At five weeks old, tiny gray kitten Selena arrived at the San Francisco SPCA needing immediate medical treatment for an injured leg. She weighed less than a pound, and her small size meant the veterinary team would need to proceed with extreme caution.
Shelter Medicine veterinarian Dr. Emily Young recognized the extraordinary circumstances they faced. “On arrival Selena had an elevated temperature, and a close assessment of her injured limb revealed both a significant fracture and signs of infection at the fracture site. Because of her small size, anesthesia was considered potentially risky, and for a few days the Shelter Medicine team of veterinarians and practitioners worked together on daily bandage changes and assessment of the infection. Even with our best efforts, we could not control the infection and Selena needed to go to surgery, despite being so small.”
“She was about the size of a large Russet potato,” said Dr. Jena Valdez, Director of Community Medicine who oversaw Selena’s surgery. “This was a big procedure for such a small creature.”
But knowing that Selena would not survive without treatment, the Community Medicine team moved ahead to safely remove her injured leg and set her on a path to recovery. “This was a life or death situation,” said Dr. Valdez. “We had to be brave enough to take this on. I knew that if anyone could do this, it was our team. We’re specially trained and poised to do this.”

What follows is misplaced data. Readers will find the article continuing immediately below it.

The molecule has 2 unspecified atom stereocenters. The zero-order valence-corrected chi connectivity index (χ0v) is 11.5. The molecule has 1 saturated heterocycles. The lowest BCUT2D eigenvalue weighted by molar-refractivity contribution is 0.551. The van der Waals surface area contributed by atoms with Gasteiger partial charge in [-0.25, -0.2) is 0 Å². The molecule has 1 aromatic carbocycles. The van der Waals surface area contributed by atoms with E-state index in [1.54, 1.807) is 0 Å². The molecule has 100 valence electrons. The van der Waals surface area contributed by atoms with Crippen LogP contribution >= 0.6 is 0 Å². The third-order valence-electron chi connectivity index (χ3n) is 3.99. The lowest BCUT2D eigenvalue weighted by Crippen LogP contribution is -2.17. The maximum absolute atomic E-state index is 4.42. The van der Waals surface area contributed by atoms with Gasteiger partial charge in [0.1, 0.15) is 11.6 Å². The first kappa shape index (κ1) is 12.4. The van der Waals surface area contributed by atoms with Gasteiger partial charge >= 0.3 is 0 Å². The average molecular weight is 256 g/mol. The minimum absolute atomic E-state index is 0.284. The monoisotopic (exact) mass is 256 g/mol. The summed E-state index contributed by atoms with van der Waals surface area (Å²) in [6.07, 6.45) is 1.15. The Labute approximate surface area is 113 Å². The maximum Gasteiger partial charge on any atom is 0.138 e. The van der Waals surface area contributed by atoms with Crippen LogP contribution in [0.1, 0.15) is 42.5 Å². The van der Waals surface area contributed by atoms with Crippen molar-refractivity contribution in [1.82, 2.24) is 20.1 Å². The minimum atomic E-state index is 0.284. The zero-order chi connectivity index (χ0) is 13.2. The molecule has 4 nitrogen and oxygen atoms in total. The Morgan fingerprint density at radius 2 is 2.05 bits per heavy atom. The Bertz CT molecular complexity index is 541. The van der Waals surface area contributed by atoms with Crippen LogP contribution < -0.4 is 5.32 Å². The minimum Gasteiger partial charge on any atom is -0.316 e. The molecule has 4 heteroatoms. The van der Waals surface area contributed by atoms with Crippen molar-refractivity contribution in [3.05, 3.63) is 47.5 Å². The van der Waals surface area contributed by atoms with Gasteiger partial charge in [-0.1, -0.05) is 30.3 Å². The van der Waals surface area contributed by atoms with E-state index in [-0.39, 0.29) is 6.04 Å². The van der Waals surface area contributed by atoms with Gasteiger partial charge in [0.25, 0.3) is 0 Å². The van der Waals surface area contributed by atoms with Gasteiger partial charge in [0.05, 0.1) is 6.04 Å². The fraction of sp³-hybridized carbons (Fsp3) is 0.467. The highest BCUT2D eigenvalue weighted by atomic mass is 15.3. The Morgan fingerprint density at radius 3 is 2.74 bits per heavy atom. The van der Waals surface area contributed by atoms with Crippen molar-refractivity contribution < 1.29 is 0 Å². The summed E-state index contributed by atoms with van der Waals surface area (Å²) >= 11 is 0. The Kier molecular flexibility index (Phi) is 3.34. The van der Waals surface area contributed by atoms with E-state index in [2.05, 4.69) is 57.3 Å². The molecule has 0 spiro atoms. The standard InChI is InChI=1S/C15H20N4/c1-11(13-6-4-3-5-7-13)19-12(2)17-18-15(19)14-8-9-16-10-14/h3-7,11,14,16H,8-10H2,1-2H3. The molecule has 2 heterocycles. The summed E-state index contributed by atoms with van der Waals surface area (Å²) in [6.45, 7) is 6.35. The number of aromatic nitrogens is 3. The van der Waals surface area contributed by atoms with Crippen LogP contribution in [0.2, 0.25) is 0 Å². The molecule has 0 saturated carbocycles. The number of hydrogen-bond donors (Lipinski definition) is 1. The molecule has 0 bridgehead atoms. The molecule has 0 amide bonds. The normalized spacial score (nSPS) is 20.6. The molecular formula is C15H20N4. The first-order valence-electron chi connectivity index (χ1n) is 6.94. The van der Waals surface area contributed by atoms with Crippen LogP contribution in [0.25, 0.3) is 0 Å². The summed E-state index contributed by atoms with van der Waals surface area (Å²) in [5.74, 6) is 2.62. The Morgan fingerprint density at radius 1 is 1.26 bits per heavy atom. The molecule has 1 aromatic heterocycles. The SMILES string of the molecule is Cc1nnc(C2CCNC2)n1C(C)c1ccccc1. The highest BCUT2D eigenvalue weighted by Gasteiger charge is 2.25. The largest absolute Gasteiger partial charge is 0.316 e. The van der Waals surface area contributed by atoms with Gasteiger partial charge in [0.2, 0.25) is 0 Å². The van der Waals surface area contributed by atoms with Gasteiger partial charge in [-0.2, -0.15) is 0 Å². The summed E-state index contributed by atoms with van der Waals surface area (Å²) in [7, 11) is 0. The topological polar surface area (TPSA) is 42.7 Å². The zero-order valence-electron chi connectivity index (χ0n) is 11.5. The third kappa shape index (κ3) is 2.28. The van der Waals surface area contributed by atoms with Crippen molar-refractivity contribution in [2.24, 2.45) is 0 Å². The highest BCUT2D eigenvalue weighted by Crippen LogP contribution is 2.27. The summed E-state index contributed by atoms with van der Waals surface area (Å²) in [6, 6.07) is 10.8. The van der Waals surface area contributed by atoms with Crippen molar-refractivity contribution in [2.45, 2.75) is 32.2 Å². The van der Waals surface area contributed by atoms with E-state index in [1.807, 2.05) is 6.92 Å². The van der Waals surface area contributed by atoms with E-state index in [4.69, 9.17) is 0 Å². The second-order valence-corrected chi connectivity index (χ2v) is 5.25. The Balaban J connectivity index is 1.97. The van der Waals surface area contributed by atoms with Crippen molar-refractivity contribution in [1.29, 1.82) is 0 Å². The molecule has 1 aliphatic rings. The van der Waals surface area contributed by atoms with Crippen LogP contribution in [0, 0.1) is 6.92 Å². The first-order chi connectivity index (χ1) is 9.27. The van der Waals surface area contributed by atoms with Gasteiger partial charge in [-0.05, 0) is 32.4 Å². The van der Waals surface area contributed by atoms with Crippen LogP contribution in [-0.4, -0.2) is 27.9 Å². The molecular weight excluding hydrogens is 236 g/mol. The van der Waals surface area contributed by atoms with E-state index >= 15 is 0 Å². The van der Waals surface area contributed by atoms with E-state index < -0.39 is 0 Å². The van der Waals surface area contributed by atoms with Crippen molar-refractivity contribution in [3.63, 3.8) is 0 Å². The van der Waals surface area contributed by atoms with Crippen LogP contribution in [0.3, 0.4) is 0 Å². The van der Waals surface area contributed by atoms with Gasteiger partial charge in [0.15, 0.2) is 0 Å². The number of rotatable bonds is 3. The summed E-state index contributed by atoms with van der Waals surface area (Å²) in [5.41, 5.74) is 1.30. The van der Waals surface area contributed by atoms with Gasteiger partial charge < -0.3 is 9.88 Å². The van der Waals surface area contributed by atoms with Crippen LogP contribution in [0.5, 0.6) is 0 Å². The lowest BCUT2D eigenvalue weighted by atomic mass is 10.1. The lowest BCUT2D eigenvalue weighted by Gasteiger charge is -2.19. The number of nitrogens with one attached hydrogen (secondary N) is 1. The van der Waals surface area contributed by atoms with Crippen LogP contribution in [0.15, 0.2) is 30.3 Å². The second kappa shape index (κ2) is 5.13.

With expert precision, Dr. Valdez and her team completed the surgery, taking extra care to ensure Selena was warm and comfortable throughout the procedure. Since Selena came to the SF SPCA during the COVID-19 pandemic, safety was the priority, and after 24 hours, she was on her way to stay with foster parent Ali Balfantz.
“During shelter in place, since volunteering was temporarily paused, my husband, Joe, and I decided to get on the SF SPCA foster list,” said Ali. “We were thrilled to help Selena! She was so affectionate and playful even though she was very tiny and recovering from a major surgery. We weighed her daily to make sure she was putting on weight.”
After a week with Ali and Joe, Selena was making fantastic progress and gaining confidence living with only three legs.
“She completely stole our hearts,” said Ali. “We decided to adopt her!”
Today, Selena is thriving.
Dr. Valdez said, “There were so many departments involved in Selena’s care. Shelter Medicine, Foster, Community Medicine, and Adoptions teams all worked together. In cases like Selena’s, it was life or death. We absolutely had to be fearless.”
This fearless dedication transforms lives, not only for animals, but for the humans who love them. Ali said, “Selena filled a place in our hearts that we didn’t know was empty. She has been such a blessing, and I’m so happy that she is part of our family!”
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